French unions protest tire factory closure amid virus crisis

Business

Bridgestone employees fire flares outside the tire factory of Bethune, northern France, Thursday, Sept.17, 2020. Workers protest over the Japan-based company’s decision to close the plant and lay off all its nearly 900 workers. Bridgestone argues the factory is no longer competitive globally, but unions and French politicians accused the company of using the virus-driven economic crisis as a pretext for the closure and not investing in modernizing the plant instead. (AP Photo/Michel Spingler)

PARIS (AP) — Workers protested Thursday at a Bridgestone tire factory in northern France over the company’s decision to close the plant and lay off its nearly 900 workers, accusing management of using the virus-driven economic crisis as a pretext to ruin livelihoods.

Japan-based Bridgestone argues the factory in the town of Bethune was already struggling before the pandemic and is the company’s “least-performing” facility in Europe. Both unions and the French government denounced the closure, saying the company should have invested in modernizing the plant instead.

Bridgestone has received French government aid from a program in recent years aimed at preserving jobs, and received more government funds to keep workers employed during and after this year’s virus lockdown under a generous state temporary unemployment scheme. The head of the powerful CGT union said the company should now return the aid.

In announcing the closure this week, Bridgestone argued in a statement that the tire market “is facing many difficulties, without even taking into account the impact of the COVID-19 pandemic.” The plant specializes in replacement tires, which Bridgestone says are especially exposed to low-cost competition from Asia.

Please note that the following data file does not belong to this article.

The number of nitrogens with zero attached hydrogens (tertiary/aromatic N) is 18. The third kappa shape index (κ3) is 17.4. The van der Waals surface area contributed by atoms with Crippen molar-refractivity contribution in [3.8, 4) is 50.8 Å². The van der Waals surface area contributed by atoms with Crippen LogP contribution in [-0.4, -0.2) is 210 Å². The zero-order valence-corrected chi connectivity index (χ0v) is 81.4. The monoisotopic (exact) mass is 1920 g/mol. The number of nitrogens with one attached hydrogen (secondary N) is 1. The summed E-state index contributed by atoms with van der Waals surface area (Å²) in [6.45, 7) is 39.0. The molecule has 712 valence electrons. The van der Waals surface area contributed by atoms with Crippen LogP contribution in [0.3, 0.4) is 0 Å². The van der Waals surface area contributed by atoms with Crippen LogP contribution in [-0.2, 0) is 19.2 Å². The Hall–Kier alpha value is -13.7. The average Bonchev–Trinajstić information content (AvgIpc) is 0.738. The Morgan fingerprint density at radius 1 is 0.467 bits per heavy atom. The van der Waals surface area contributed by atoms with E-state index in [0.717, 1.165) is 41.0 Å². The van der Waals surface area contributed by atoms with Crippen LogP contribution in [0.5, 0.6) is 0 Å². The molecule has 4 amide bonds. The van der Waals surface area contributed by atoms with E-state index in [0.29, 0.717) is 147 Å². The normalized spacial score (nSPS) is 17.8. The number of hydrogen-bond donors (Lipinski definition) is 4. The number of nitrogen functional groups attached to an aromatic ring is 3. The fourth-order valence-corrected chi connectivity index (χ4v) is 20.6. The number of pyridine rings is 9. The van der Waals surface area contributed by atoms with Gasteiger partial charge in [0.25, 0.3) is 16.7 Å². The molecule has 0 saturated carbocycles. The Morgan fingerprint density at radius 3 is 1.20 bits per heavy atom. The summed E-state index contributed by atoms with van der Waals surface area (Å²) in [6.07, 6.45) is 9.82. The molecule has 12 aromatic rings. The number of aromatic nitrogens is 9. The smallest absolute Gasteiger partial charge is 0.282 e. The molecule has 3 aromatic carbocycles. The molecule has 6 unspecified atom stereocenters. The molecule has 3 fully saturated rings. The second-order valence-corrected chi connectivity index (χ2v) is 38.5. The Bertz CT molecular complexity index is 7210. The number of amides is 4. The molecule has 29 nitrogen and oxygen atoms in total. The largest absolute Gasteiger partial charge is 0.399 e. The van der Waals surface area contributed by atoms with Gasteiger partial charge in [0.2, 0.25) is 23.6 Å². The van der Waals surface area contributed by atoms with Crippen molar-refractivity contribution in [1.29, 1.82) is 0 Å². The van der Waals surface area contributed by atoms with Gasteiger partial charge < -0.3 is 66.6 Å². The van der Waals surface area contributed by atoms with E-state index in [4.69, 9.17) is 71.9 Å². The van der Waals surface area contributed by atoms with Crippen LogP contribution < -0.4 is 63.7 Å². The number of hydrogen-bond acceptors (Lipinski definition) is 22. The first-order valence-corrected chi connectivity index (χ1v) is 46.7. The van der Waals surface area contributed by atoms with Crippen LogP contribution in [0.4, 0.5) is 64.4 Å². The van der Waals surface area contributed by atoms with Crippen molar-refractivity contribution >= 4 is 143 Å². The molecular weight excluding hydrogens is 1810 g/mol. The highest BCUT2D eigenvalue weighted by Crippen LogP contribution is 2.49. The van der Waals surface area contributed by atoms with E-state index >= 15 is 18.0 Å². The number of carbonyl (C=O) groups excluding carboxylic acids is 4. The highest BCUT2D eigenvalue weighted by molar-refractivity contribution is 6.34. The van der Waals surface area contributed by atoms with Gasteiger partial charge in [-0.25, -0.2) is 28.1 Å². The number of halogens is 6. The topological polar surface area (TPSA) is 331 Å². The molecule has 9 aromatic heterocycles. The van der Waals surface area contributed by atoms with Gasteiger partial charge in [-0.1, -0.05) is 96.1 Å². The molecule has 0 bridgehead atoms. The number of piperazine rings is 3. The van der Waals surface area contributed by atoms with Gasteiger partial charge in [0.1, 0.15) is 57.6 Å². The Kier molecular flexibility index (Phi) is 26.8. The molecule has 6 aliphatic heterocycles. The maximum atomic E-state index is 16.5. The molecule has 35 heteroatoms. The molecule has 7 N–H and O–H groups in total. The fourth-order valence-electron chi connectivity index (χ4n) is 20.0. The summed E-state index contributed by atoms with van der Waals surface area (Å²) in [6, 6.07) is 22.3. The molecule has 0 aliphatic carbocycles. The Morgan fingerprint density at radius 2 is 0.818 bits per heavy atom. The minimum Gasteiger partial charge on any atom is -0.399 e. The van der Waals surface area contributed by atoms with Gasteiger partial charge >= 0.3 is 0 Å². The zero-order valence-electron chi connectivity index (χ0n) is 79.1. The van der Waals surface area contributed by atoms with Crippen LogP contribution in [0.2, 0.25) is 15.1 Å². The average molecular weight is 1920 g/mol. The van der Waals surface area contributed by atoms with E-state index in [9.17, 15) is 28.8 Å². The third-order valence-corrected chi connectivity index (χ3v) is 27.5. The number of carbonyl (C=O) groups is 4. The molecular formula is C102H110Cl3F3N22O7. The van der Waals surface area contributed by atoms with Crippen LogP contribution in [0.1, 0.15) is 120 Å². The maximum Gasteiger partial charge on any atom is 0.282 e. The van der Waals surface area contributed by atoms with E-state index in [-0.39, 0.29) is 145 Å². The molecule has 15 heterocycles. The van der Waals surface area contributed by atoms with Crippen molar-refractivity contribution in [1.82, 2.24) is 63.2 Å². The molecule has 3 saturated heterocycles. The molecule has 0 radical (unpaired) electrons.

Workers waved flares and red union flags at Thursday’s protest, and listened to speakers from the French Communist Party, which helped organize the demonstration. The party accused Bridgestone of intentionally letting the factory deteriorate so that it could justify a closure “under the cover of the crisis linked to the COVID-19 pandemic.”

Finance Minister Bruno Le Maire called it a “revolting” decision, and said Thursday on CNews television that the government will fight for new solutions for the plant and its workers.

The protest came the same day that unions held a small strike on the Paris subway network and national train system and scattered protests against government policies they see as too friendly to big businesses.

France is spending hundreds of billions of euros on economic stimulus to try to recover from a strict nationwide virus lockdown and the continued closure of borders to tourists. The government is also extending nationwide temporary unemployment benefits until next summer to allow workers at struggling companies to keep their jobs.

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